Of course, if you have an infant you’re going to have a choice to make…
Do you hold them against your body as you shoot one-handed and hope for the best or do you attempt to rapidly put them down, typically by slipping them down the side of your body and leg?
This is a situational issue and one you should plan for in advance using the usual mental formula: if A then B, if X then Y. Plan ahead and practice with appropriately weighted dolls.
Remember, you don’t want to drop an infant’s head on the ground or put them at risk of being trampled. Instances where it’ll be a good idea to put them on the ground are going to be rare.
What if you have multiple kids? This is a tough one. Typically the older kids are going to have more responsibilities than the little ones.
If you have two kids and the age gap is, say, 18 months apart you don’t have a lot to work with when they’re small. When your child is old enough to do so safely and effectively, teach them to get out rather than hide behind you.
If you have an ambulatory, grade-school-aged child and also an infant you’re going to need to plan accordingly.
This means the older child either needs to understand how to get away and out or needs to be capable of staying behind you without grabbing either of your hands or tripping you.
It is your job to stop the threat as quickly as possible. This is where your usual defensive handgun training comes in. The faster you stop the threat, the quicker your kids will be safe.
Shoot until the threat stops. Sounds easy, right?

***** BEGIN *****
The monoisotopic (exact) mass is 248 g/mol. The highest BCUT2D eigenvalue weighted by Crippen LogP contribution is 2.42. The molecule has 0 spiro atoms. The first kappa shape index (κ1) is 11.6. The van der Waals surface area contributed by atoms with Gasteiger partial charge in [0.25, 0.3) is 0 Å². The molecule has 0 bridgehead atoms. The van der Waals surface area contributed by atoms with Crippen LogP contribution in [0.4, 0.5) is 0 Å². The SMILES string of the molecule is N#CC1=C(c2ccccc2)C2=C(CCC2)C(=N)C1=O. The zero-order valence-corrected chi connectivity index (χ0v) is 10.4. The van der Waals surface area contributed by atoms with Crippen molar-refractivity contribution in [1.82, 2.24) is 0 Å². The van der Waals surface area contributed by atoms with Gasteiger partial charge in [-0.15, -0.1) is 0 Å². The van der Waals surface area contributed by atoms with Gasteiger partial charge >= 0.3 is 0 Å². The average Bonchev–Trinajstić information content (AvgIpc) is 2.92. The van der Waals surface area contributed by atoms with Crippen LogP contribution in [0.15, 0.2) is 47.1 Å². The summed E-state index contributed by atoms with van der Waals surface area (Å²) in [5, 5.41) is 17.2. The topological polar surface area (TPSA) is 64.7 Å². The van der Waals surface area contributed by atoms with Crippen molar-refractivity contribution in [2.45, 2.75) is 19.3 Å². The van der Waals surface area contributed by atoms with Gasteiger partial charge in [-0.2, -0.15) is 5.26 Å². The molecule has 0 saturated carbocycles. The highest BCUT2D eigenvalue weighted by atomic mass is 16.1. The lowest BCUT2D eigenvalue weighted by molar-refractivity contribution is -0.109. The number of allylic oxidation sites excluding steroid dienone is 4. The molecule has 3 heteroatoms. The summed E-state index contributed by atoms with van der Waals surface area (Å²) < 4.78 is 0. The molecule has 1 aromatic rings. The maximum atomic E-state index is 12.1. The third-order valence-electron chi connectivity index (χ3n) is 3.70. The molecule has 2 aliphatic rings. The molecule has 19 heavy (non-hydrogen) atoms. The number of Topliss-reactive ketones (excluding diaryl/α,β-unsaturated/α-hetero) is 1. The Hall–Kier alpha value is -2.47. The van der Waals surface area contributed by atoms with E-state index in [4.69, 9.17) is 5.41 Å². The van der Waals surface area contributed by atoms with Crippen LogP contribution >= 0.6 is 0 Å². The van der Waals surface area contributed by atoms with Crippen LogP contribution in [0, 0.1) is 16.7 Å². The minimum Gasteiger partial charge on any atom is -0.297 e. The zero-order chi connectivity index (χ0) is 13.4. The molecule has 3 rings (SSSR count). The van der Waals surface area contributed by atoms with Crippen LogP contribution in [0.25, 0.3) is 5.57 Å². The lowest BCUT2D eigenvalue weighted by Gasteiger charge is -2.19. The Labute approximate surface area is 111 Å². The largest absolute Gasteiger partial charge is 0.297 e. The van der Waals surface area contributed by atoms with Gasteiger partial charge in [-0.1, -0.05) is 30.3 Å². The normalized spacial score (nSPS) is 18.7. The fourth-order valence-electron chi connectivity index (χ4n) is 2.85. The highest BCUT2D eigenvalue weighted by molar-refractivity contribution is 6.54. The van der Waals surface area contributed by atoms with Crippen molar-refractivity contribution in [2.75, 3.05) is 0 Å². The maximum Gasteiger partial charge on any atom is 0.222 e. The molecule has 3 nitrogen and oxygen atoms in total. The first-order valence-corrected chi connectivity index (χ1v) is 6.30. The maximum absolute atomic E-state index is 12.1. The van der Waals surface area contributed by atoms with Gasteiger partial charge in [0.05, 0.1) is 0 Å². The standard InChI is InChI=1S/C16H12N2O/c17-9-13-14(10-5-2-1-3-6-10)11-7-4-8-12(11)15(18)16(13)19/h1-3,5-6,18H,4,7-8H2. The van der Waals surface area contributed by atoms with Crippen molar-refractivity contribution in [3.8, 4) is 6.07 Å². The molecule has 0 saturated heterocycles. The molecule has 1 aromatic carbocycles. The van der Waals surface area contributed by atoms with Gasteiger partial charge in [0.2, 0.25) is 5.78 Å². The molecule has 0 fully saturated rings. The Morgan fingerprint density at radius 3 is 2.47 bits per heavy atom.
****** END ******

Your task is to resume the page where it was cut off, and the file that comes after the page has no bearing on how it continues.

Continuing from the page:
It’s at least a simple concept to comprehend but if your attention is divided by a screaming toddler or hyperventilating juvenile things get tricky in a hurry. Understand that your top priority is to stop the threat.
That means being familiar with shot placement–for example, not all headshots are created equal–and on-the-spot decision-making. Your training must be up to the task.
Communication: Two Way Street
Your kids should not only listen to you but do as you say without question.
They must get down or back without argument. And they absolutely must understand that if and when you draw your firearm, you mean business.
The appearance of your gun is not a fun time or panic central, it’s time to take the situation seriously. This means you’re going to have to work with and teach your children.
Despite the challenges, you can safely implement firearms into your defensive plans involving children. Remember, we rarely get to pick when and where that encounter happens, so stack the odds in your favor ahead of time.
You do not want a fair fight. Buy good gear. Get yourself properly trained and have a plan — have contingency plans–to defend your life and the lives of your kids.
Originally published on pewpewtactical.com